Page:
How to Ring a Doorbell
September 17, 1986. On a warm afternoon in the village of Kiriakitsa, 4-year-old Alexis tags along as his grandfather, Grigoris, waters the fruit trees around the house. As they approach the front of the house, Alexis looks toward the door: "The doorbell!" (To koudhouni!),1 he says with excitement and runs lightly up the marble steps to the door, reaching up toward the bell.
"You don't reach" (Dhen ftans), says Grigoris, nearing the steps and putting his hands on his hips as he watches his grandchild. "You don't reach" (Dhen ftaneis), he repeats, this time in more standard Greek. By now Alexis is climbing onto a chair in order to reach the bell.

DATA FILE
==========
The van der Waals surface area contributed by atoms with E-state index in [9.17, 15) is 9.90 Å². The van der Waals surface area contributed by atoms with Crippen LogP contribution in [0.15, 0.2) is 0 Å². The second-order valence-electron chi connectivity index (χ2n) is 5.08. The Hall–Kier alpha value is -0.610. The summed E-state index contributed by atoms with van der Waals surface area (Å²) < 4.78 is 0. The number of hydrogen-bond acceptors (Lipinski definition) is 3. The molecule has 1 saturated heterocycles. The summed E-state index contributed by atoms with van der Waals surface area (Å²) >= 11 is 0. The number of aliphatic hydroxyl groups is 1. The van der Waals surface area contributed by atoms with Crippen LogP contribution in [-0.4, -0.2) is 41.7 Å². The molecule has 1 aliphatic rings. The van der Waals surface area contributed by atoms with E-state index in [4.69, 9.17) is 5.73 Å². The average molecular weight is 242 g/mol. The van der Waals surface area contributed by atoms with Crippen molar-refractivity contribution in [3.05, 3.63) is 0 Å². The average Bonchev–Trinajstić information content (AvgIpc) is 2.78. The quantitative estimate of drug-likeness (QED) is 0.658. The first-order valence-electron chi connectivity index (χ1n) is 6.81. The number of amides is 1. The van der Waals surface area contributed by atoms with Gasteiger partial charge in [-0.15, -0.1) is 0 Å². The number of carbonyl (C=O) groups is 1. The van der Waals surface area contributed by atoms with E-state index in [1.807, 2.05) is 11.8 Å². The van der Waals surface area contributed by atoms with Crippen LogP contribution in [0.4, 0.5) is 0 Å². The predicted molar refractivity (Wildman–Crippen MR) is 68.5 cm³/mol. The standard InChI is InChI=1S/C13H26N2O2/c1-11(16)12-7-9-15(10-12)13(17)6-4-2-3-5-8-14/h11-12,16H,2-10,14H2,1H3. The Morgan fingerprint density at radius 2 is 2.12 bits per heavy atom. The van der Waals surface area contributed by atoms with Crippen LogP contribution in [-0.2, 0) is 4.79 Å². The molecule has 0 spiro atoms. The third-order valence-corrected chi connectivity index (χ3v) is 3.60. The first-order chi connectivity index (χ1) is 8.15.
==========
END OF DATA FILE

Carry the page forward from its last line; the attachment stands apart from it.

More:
"I do reach, I get up here" (Ftano, anevaino edho pano), he counters.
"Let me see" (Yia na dho), says the grandfather, and then, as he sees Alexis reach up somewhat precariously from the chair, "Don't fall" (Mi paiseis).
"And if I fall?" (Kai a'ma paiso;).2 The child reaches to press the bell. Nothing happens.
"It didn't hit" (Dhen varese).
"I reach" (Ftano), insists Alexis as he gets down from the chair.____________________